Anxiety will also use the vulnerable feelings that we experience in everyday life; be at work, at home, out with friends, virtually any situation where we are out of our comfort zone. If we are being real here, and that’s what we do on this blog, we can feel very uneasy in a new or unfamiliar situation. Essentially, we feel vulnerable to the unknown, and that’s a great place for anxiety to twist those feelings and try to break us down.Focusing on what we did on our own behalf begins to take anxiety's power away - surviving my past

Case in point for me not long ago, I had to go for a week-long stint of jury duty. I was very uneasy, totally hypervigilant, and way out of my comfort zone for most of the week. I felt very vulnerable being in a sea of unfamiliar people all secluded in the same big room. Even though there was no legitimate, imminent threat to my safety or well-being,  anxiety did its best to make me feel otherwise.

There were several people in the jury pool that reminded me of the teenager up the street who stole my innocence from me so long ago. That was a daily struggle, and it did cause some flashbacks during that week. Fortunately those flashbacks weren’t as strong as they used to be, but still, it wasn’t exactly a walk in the park either. All the healing work that I had done previously helped me to cope. 

I had to question anxiety’s lies and take its power back, empowering myself in the process. It was a daily battle that I am glad to say that I ultimately did win. Anxiety may have won a few battles that week, but I emerged victorious in the end.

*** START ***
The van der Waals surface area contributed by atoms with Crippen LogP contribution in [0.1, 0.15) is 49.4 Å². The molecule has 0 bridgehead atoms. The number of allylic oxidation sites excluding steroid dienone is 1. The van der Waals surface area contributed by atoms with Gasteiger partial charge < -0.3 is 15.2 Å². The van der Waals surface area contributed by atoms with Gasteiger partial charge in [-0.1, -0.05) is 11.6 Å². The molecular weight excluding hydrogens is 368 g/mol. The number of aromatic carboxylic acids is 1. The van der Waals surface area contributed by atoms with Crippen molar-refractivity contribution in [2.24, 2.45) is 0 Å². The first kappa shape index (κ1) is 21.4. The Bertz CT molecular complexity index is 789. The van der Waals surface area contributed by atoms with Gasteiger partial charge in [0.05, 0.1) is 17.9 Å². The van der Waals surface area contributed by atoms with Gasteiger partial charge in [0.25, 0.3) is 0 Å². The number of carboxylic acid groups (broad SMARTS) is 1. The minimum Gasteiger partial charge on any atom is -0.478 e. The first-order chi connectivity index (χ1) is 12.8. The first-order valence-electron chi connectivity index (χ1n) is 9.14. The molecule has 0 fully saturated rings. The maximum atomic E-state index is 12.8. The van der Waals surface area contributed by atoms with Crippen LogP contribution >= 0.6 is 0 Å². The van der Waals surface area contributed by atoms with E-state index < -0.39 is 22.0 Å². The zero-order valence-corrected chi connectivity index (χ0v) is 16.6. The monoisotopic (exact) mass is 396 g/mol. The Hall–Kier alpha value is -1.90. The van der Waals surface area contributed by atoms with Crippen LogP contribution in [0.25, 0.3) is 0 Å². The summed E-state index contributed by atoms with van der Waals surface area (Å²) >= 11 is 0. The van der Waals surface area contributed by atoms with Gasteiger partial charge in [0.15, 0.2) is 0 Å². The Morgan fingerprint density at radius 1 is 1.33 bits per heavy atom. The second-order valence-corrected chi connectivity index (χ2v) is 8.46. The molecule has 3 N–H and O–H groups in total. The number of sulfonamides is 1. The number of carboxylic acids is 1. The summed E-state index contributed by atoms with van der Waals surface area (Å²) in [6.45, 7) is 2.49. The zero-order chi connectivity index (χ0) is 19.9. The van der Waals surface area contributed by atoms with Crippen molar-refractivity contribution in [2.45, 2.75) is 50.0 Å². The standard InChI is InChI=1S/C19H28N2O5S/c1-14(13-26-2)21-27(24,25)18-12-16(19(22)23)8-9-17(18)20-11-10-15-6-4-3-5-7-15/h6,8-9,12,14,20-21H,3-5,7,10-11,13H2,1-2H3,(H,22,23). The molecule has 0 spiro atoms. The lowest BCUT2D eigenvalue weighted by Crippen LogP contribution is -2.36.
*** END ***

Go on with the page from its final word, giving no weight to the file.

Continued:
What situations do you find yourself in throughout daily life that cause you to feel vulnerable? Have you experienced that feeling of anxiety trying to invalidate you? As you can see I certainly have, and not just during that time in jury duty.

Anxiety is relentless, plain and simple. Especially early on in our healing journey, when we are still learning what it means to take our power back, no longer live as a victim, and live in the chains of anxiety, we are vulnerable. The good news is friends, that this is not a life sentence of feeling powerless, inadequate, and helpless, even though anxiety wants us to think that it is.

Remember, you are in the drivers’ seat of your life. You are in control. You have all the say in how you respond to anxiety’s tricks. It may not be easy at first, and it may feel like anxiety wins more often than not, but in time that will change. With dedication and a relentless pursuit of taking our power back, we begin to win more of these battles with anxiety.

Once we start doing that, the effectiveness of anxious feelings takes a back seat to the power that we took from it. The battles gets easier in time and there is hope, friends. Believe it and believe in yourself!

You can do this! I believe in you.


  • Pictures courtesy of Pixabay. Social Media images created by Matt Pappas using Canva
  • Jodi Aman approves this series on Surviving My Past and the weekly Periscope Videos. I encourage you to check out her book and get your copy via her website or on Amazon